Ensign CEO Port: Nursing Home Visitor Restrictions Likely to Continue for One, Two Months

One day after the federal government released tentative guidance for easing visitation restrictions at the nation’s nursing homes, the CEO of one of the top providers in the space cautioned that it’s still too early to consider widespread reopening.

“We expect that to continue at least for another month or two, even though there are plans that they’re starting to put in place to ease some restrictions,” Ensign Group (Nasdaq: ENSG) CEO Barry Port said during a Tuesday presentation at RBC Capital Markets’ 2020 Global Healthcare Conference, held remotely. “I think we’re a little ways away from that happening.”

Port was responding to a question about the Centers for Medicare & Medicaid Services’ (CMS) new plan, released Monday, for eventually removing blanket bans on nursing home visitation.


Under the multi-phase proposal, nursing homes would first have to provide universal baseline testing for residents, with a reopening schedule that trails at least 14 days behind that of the general community.

“CMS recommends nursing homes do not advance through any of the stages of reopening or relax any restrictions until all residents and staff have received a baseline test to establish that there are no known cases of COVID-19 in the facility,” CMS administrator Seema Verma said. “In addition to the baseline test, we are calling on nursing homes to screen all staff daily and test them weekly. Further testing of residents may be necessary upon identification of coronavirus symptoms.”

Despite Port’s caution around reopening nursing homes, the Ensign CEO pointed to other positive signs in the San Juan Capistrano, Calif.-based operator’s portfolio, particularly around census.


“We have seen a significant flattening of that curve. Census in the beginning decreased fairly rapidly, and then over the last several weeks, it’s really starting to flatten — and in fact, over the last couple of weeks, it’s almost completely flattened,” Port said.

Those trends aren’t uniform across Ensign’s 225 skilled nursing facilities. In general, markets with early widespread exposure to COVID-19, such as Arizona and Washington state, have started to show glimmers of recovery, while the census curve hasn’t yet flattened in Texas and the Midwest, according to Port.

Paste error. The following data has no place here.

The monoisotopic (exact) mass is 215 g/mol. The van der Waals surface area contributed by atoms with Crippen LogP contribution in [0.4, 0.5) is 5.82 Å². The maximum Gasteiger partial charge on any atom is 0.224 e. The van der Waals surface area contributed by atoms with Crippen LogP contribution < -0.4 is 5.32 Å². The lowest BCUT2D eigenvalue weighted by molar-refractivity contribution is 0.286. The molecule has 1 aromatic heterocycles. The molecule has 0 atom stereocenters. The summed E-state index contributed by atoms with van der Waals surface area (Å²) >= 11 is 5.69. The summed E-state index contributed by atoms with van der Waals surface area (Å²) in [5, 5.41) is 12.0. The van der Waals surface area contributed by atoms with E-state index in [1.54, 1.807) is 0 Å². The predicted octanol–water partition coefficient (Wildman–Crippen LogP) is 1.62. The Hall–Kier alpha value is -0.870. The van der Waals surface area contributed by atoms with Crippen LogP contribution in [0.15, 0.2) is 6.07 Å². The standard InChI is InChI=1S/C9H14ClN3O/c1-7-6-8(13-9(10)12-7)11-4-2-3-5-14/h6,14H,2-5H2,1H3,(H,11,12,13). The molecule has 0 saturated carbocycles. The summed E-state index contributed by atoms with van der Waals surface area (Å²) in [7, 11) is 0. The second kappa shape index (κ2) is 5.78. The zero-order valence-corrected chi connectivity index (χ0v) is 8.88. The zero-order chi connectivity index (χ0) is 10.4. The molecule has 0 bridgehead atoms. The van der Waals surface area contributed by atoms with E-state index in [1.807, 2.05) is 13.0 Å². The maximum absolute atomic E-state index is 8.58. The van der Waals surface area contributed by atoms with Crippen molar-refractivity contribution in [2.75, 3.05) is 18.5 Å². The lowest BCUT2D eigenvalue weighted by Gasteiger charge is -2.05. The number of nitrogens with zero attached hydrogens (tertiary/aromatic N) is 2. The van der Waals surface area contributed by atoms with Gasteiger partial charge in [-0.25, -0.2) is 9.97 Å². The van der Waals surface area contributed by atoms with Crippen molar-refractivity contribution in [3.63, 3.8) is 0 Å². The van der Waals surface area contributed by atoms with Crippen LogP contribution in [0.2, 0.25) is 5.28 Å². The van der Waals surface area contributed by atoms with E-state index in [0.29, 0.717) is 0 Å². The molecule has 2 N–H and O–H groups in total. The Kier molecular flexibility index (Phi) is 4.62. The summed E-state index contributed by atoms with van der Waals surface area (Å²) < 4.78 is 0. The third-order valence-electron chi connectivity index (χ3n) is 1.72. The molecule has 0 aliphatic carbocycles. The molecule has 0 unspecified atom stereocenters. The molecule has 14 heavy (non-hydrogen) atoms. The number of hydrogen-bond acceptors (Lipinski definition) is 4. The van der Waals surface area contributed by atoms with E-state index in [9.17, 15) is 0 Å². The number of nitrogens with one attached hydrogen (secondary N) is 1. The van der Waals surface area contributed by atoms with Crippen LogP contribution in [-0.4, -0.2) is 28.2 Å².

The CEO also pointed to the gradual return of surgeries in certain markets, including Texas, as a positive indicator for future admission growth.

“There’s been a lot of news about elective procedures stopping and slowing down at the start of this COVID epidemic, but it was really also vital procedures that slowed,” Port said. “We see a lot of those vital procedures starting to take place again, and will start to take place in a much more significant way over the next month or two. That will lead us, we think, to the beginnings of a recovery towards the end of the second quarter and in the third quarter.”

Unlike other public companies involved in either nursing home operations or real estate, Ensign did not withdraw its already aggressive guidance for 2020 in the wake of COVID-19, posting another record quarter for earnings during the first three months of the year.

Port, along with fellow Ensign executives Suzanne Snapper and Chad Keetch, on Tuesday reemphasized their optimism about the space, including the opportunity for acquisitions once the crisis passes.

Though Port acknowledged that some changes should come from the COVID-19 crisis, including new strategies for staffing and infection control in nursing homes, he insisted that the foundation of the business remains strong.

“As it relates to structural issues, I don’t foresee any. We all feel pretty confident that there will be a return to some normalcy in the health care environment — mostly out of necessity,” Port said. “We know that there are patients that are needing the services we offer, and we have an expectation that the environment will normalize.”

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